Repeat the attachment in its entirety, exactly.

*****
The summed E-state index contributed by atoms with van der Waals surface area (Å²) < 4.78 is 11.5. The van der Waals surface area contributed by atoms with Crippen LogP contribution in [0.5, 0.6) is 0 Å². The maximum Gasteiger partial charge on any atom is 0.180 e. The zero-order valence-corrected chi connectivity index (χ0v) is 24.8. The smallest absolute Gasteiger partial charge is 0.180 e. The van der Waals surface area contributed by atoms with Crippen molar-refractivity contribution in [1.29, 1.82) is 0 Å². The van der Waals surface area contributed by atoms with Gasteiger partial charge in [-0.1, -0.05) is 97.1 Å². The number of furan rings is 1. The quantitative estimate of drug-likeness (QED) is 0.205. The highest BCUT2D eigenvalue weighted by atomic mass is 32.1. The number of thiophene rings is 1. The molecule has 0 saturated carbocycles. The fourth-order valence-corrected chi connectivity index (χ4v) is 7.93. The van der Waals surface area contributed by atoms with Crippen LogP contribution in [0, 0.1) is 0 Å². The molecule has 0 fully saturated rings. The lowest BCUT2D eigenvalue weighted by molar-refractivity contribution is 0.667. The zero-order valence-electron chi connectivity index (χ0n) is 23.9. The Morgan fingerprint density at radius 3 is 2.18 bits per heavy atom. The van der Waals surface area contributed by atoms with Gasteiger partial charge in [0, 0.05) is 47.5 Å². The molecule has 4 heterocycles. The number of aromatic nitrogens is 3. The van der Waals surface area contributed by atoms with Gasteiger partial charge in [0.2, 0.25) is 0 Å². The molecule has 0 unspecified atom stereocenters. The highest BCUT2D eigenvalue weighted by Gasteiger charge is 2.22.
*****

The summed E-state index contributed by atoms with van der Waals surface area (Å²) < 4.78 is 11.5. The van der Waals surface area contributed by atoms with Crippen LogP contribution in [0.5, 0.6) is 0 Å². The maximum Gasteiger partial charge on any atom is 0.180 e. The zero-order valence-corrected chi connectivity index (χ0v) is 24.8. The smallest absolute Gasteiger partial charge is 0.180 e. The van der Waals surface area contributed by atoms with Crippen molar-refractivity contribution in [1.29, 1.82) is 0 Å². The van der Waals surface area contributed by atoms with Gasteiger partial charge in [-0.1, -0.05) is 97.1 Å². The number of furan rings is 1. The quantitative estimate of drug-likeness (QED) is 0.205. The highest BCUT2D eigenvalue weighted by atomic mass is 32.1. The number of thiophene rings is 1. The molecule has 0 saturated carbocycles. The fourth-order valence-corrected chi connectivity index (χ4v) is 7.93. The van der Waals surface area contributed by atoms with Crippen LogP contribution in [0, 0.1) is 0 Å². The molecule has 0 fully saturated rings. The lowest BCUT2D eigenvalue weighted by molar-refractivity contribution is 0.667. The zero-order valence-electron chi connectivity index (χ0n) is 23.9. The Morgan fingerprint density at radius 3 is 2.18 bits per heavy atom. The van der Waals surface area contributed by atoms with Gasteiger partial charge in [0, 0.05) is 47.5 Å². The molecule has 4 heterocycles. The number of aromatic nitrogens is 3. The van der Waals surface area contributed by atoms with Gasteiger partial charge in [0.2, 0.25) is 0 Å². The molecule has 0 unspecified atom stereocenters. The highest BCUT2D eigenvalue weighted by Gasteiger charge is 2.22.